That put the iPad Pro and updated Apple TV at the center of attention at Wednesday's event. Yet those devices include features that have long been available in rival products.

Been there, done that

Take the iPad Pro. Its biggest selling points -- multitasking capabilities, a big screen and an optional stylus and keyboard -- showed up in Microsoft's Surface tablet three years ago and have been offered since that time on other devices that use Microsoft's Windows operating system software.

The main additions to Apple TV, meanwhile, include voice navigation (already found in Amazon's Fire TV and other streaming-media devices), the ability to search across streaming-media services like Netflix and Hulu (also a feature of streaming-media boxes like Nvidia's Shield Android TV) and an app store (another feature available in rival products).

Apple's iPad Pro sports a 12.9-inch screen and supports an optional keyboard and stylus. James Martin/CNET

"The new Apple TV is an evolutionary, not revolutionary, update," analysts at research firm IHS said. "While this is a significant step up for Apple TV from its last model iteration, many of the features are already state-of-the-market -- TiVo and others have universal search; Roku, Fire TV, LG, Android TV and others have voice search; gaming is on other platforms as well."

This isn't the first time that Cupertino, California-based Apple has played catch-up. The company wasn't the first to introduce a digital audio player, smartphone or tablet. But all three products, the iPod in 2001, iPhone in 2007 and iPad in 2010, managed to revolutionize the market thanks to Apple's elegant design and easy-to-use software.

But in the past year, Apple seems to be playing even more catch-up than before. Competitors offered wearable devices years before this year's Apple Watch , and Samsung offered smartphones with screens larger than 4 inches well before last year's iPhone 6 and iPhone 6 Plus made their debut with 4.7-inch and 5.5-inch displays, respectively. Those introductions ended up being smart moves for Apple, which managed to become the world's biggest smartwatch vendor in the first three months in the market. Cook noted Wednesday that the iPhone 6 has become Apple's most popular smartphone yet.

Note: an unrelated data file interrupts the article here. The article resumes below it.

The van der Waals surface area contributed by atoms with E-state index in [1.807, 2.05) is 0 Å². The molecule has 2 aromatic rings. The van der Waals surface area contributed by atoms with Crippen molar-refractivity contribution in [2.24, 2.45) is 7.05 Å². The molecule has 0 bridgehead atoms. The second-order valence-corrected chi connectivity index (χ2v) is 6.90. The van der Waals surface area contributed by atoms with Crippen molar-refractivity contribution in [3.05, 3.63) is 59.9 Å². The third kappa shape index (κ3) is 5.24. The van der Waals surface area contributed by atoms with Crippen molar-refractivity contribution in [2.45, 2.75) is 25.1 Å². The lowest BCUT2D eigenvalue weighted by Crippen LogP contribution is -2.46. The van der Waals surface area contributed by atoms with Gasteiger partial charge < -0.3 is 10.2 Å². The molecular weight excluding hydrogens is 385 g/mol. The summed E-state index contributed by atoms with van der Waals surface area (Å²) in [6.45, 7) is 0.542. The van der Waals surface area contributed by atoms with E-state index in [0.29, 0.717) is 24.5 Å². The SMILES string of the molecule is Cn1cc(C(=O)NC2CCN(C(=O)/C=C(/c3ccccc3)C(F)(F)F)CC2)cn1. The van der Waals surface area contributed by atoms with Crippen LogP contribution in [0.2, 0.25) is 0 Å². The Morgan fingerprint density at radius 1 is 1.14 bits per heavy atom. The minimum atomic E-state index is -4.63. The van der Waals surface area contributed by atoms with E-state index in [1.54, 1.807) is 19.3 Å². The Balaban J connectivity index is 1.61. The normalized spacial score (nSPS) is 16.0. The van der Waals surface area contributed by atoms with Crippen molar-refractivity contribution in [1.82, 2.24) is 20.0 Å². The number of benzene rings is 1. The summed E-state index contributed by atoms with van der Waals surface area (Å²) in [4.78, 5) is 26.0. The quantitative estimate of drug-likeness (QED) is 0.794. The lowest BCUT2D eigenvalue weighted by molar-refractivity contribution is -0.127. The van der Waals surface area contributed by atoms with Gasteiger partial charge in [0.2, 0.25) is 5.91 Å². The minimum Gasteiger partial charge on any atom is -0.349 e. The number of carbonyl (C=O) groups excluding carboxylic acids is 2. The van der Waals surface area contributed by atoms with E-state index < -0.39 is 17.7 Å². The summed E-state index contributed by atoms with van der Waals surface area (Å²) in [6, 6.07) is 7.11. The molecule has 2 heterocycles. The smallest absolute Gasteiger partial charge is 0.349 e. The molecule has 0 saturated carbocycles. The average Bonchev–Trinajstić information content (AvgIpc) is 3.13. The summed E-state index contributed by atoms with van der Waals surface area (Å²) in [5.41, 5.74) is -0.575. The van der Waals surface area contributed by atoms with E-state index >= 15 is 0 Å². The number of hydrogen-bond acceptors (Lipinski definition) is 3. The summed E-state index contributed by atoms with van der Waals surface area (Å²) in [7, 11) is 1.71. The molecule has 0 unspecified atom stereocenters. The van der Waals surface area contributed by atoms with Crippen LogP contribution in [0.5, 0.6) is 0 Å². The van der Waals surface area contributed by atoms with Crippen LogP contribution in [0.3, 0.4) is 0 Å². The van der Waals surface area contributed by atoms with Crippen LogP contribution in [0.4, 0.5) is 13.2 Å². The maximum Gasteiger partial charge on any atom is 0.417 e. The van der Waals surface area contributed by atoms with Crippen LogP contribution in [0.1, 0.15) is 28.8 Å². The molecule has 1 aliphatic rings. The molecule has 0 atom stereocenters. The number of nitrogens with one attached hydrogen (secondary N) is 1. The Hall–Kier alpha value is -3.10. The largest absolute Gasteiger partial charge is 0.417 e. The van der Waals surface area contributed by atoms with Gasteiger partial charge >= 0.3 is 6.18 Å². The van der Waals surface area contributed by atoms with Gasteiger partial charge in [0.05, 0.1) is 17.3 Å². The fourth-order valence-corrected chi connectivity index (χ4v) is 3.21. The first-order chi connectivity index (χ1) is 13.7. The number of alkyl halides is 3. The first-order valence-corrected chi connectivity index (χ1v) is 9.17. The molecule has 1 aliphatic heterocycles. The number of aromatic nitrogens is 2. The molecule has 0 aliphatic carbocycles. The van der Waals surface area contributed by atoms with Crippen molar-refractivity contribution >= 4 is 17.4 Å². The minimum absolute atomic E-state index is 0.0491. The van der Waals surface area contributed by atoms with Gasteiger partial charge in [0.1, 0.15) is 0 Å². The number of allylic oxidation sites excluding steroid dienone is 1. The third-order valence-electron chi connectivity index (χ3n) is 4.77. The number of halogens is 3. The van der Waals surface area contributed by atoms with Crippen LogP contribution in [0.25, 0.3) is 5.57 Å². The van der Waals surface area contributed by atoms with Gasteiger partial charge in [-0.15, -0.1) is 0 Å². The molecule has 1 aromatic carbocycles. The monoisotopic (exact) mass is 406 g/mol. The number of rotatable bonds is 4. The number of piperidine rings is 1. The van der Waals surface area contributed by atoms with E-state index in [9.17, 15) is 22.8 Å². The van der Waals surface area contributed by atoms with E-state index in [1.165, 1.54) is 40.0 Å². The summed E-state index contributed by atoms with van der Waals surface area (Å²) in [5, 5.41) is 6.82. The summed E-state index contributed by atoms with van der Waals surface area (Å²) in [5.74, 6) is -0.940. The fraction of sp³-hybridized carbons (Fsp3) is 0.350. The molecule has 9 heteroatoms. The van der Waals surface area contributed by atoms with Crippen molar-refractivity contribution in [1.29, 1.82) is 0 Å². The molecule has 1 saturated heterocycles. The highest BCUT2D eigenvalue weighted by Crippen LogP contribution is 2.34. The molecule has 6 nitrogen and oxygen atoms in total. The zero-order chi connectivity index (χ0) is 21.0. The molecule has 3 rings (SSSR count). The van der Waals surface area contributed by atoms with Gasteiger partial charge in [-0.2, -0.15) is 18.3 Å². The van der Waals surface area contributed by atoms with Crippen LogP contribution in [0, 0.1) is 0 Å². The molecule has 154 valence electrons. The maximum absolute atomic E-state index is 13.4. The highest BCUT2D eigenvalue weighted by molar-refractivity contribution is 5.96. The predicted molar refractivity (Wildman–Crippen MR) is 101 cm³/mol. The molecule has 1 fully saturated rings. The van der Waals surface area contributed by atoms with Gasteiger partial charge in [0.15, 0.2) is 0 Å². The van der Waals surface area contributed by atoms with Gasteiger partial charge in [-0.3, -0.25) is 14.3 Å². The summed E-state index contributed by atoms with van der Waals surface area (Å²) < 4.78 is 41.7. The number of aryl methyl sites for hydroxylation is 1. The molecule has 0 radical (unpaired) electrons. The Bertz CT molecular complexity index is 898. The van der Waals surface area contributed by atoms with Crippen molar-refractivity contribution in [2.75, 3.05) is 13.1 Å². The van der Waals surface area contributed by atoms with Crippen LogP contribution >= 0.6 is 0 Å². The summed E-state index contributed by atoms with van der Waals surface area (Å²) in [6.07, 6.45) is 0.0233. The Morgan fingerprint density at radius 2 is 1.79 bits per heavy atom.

By taking a cue from Microsoft, Amazon and others, Apple could also benefit from the new iPad Pro and updated Apple TV. The tablet's bigger screen (12.9 inches versus its older sibling's 9.7 inches) may attract more business users, a key target for Apple as it tries to revive iPad sales. Meanwhile, Apple TV, which starts at $149, should tempt a new crop of consumers if developers create the apps that Cook said will distinguish the device.

"We believe the future of TV is apps," Cook said.

Even if a little copying pays off for Apple, it still raises the question about how much the company can innovate. It's an issue that has popped up since Cook took over from Jobs in 2010. This week, Apple showed that the concern isn't going away anytime soon.

CNET's Max Taves contributed to this report.